“Transcendence” ** (out of 5)
Starring: Johnny Depp, Rebecca Hall, Paul Bettany, Kate Mara, Cillian Murphy, and Morgan Freeman
Written by: Jack Paglen
Directed by: Wally Pfister
**POSSIBLE SPOILERS AHEAD**
To paraphrase a cliché, judging a book by its’ cover can backfire in the other direction, as I have frequently discovered with cinema. You might envision that a movie depicting the merger of artificial and real intelligences could be both entertaining and mind-bending. You might think that a film with Christopher Nolan’s cinematographer of choice Wally Pfister at the helm might be as intricately constructed and well-written as Nolan’s films. You’d be wrong- at least as it pertains to Pfister’s “Transcendence”. Whether they lacked the skill, courage, or means to create a more resonant film, it most certainly does not resonate.
Johnny Depp stars (kind of) as Dr. Will Caster, the world’s foremost expert on artificial intelligence. We know this because the film makes sure to ID his brilliance on fake magazine covers, and also because he’s dressed like my former professors. Through the character’s speech at a ‘TED’-style conference, we also gather that he has a thorough understanding of humankind’s ability to approach the threshold of ‘transcendence’, a term that can have multiple definitions. In the film’s context, it is meant to explain the act of elevating a consciousness from a human state to a computerized state (or so I surmised).
Well, where there are scientists ‘playing God’, there’s sure to be tech terrorists waiting to prevent such heathenism (science) from happening. Lo and behold, a tech-savvy terrorist group led by the cutest murderer ever, Bree (Mara) steps in and poisons a lab with multiple innocent people, then shoots Dr. Caster in a crowd. (If it seems like I’m giving something away, they show all of this in the trailer) This is a hard group to sympathize with, with their efforts to prevent science from happening and all. The film doesn’t offer much to get us to understand their point- they are simply obvious thugs. They’re even shown scowling most of the time, walking ‘oafishly’ through their scenes with thug intent. Since the film isn’t interested in distinguishing these people from straight-up murderers, why bother investing time in trying to understand them?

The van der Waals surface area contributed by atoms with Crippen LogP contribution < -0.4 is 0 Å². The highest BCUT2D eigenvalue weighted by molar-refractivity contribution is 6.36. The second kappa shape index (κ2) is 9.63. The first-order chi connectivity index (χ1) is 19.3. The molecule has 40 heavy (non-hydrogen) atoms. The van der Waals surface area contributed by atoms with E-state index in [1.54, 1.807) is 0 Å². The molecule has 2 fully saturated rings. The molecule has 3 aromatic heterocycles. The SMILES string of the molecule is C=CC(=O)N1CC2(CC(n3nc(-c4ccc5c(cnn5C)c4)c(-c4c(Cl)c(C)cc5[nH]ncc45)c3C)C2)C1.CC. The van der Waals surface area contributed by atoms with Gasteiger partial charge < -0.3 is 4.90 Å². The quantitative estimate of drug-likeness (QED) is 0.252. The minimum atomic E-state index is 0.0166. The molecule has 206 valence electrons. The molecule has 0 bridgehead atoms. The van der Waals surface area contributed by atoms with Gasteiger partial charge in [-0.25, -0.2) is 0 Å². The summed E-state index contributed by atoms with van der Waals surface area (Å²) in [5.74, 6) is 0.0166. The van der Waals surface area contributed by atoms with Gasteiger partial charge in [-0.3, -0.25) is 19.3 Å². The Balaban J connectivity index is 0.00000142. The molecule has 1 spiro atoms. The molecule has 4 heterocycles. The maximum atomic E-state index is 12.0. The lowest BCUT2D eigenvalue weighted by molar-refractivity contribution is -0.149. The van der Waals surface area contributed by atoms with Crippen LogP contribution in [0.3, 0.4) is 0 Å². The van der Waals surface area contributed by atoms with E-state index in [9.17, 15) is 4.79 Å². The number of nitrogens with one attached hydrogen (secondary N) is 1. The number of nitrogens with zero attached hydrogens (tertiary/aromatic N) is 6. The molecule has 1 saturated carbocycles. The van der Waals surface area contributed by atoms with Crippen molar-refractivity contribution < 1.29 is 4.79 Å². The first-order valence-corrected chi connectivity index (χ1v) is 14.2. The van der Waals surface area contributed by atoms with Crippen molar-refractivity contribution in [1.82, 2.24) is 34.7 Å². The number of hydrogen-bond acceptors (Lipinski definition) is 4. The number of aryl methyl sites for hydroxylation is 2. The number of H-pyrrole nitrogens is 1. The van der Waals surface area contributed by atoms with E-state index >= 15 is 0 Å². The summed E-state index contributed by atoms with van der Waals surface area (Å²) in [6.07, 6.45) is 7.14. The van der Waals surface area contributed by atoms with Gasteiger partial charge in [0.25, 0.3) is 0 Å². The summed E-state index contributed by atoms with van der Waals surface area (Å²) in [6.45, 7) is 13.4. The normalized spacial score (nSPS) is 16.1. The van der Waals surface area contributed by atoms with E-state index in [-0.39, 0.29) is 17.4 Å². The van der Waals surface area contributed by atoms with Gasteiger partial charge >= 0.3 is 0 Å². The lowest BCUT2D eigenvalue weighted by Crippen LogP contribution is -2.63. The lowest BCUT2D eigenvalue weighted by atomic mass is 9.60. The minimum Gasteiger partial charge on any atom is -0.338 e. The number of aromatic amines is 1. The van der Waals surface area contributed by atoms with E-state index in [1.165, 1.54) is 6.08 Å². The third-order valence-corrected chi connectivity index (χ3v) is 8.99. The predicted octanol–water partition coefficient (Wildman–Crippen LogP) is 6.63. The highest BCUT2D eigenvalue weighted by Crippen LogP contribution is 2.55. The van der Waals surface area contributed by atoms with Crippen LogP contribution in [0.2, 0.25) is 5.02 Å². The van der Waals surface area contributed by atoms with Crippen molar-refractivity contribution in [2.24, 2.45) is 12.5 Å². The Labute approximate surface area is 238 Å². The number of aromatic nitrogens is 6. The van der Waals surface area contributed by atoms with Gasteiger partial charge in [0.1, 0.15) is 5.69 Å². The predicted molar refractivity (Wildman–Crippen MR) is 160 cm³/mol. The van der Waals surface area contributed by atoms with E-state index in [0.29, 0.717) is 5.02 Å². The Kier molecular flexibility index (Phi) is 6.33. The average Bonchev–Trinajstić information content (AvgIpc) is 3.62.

Back to Dr. Caster- with death looming, his wife and partner Evelyn (Hall) and best bud Max (Bettany) see an opportunity: this is the chance to attempt transcendence and keep Will’s mind alive. After all, as they all agree, what’s the worst that can happen? Sure, they’re all ignoring the potential side effects of their actions, just like all the responsible scientists from “Jurassic Park”, but hey- why not? The moments leading up to the actual ‘transcendent’ event itself would be fascinating if actual science were involved. Here we are, in a room with three of the world’s top minds, and the script gives us next to nothing in the way of legitimate scientific discussion. Sure, they’re hooking Will up to a bunch of computer screens, and attaching electrodes, but what are they actually DOING? Sure, we notice an errant dry erase board in the background with some random equations scribbled, but what do they mean? This movie makes history by gathering all sorts of intelligent souls, then not bothering to illustrate their intelligence. Brilliant!